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Subject: RE: Remixing Lomax
From: Peter T.
Date: 21 Feb 03 - 11:41 AM

I confess I don't understand the virtue in this kind of supposed artistic achievement. Sampling seems to me to be laziness disguised as sophistication. The collage was an interesting idea in 1911, but Picasso could at least paint. Many many artists have quoted other artists, made reference to earlier works, etc., even their own -- the moment in Die Meistersinger when Hans Sachs likens himself to King Mark and the orchestra suddenly shifts into Tristan is only one example -- but they had absorbed the earlier works completely and been able to play them, parody them, goof around with them (Shakespeare's use of Marlowe, for example) because they had internalised them, and had deep respect for them. None of these people seem to me to have earned the right to clip and paste someone else's work. Recasting the work, doing new versions of it, that all makes sense. Cutting and pasting it as your own artwork is suggesting that choice, decision making, is all that matters in making something. Why don't they go and learn how to play an instrument for pity's sake? Too much work -- have to learn scales.... no time....need to make my statement now.... I think it is an example of a lack of understanding of what makes a cultural tradition, and of how that underpins new work. It will disappear in the first strong wind, and good riddance.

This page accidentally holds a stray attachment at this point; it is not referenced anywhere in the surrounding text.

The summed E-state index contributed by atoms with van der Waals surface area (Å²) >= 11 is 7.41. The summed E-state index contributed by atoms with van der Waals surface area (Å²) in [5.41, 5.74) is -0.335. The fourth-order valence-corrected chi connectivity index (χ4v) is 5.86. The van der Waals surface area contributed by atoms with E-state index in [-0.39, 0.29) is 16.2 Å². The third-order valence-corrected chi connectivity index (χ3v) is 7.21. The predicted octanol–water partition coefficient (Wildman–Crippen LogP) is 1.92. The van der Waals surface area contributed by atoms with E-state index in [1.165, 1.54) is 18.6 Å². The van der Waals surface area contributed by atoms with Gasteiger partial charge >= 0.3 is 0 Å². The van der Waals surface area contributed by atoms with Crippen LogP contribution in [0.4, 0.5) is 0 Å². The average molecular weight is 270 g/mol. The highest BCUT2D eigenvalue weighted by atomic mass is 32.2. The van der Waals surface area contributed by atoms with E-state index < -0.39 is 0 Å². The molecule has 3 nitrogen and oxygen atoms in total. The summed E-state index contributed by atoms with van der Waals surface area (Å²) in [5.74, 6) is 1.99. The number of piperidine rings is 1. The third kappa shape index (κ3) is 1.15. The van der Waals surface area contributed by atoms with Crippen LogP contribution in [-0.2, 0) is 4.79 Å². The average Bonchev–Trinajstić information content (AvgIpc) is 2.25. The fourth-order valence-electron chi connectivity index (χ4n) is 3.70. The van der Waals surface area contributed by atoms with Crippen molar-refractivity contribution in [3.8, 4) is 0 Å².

yours, Peter T.


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Subject: RE: Remixing Lomax
From: Stilly River Sage
Date: 21 Feb 03 - 11:49 AM

Charlie, That was it! Thanks for digging it up. Some days just blur together, but at least I was in the right week. ;)

Did you hear that rope jumping song? I thought that was wonderful--but when the music was added it competed unfavorably with the voice and the percussion of simple clapping. Other pieces they sampled didn't seem to lose so much of their character, but I would have to listen to the entire recording to form an opinion.

Yes, to put any art form on a shelf to preserve it from change is to kill it off and smacks of exclusivity regarding who may perform it and how. But some changes are better than others and you don't know until you try. Remember what a rage it was to "colorize" old black and white movies a dozen years ago and more? There was quite a protest, and though Turner continued the practice for a while, I don't hear about it happening any more. Perhaps the same thing will happen with these new arrangements--they're a novelty but after a while people will still go back to the originals and bypass the musical equivalent of colorized versions.

SRS


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Subject: RE: Remixing Lomax
From: Ron Olesko
Date: 21 Feb 03 - 01:32 PM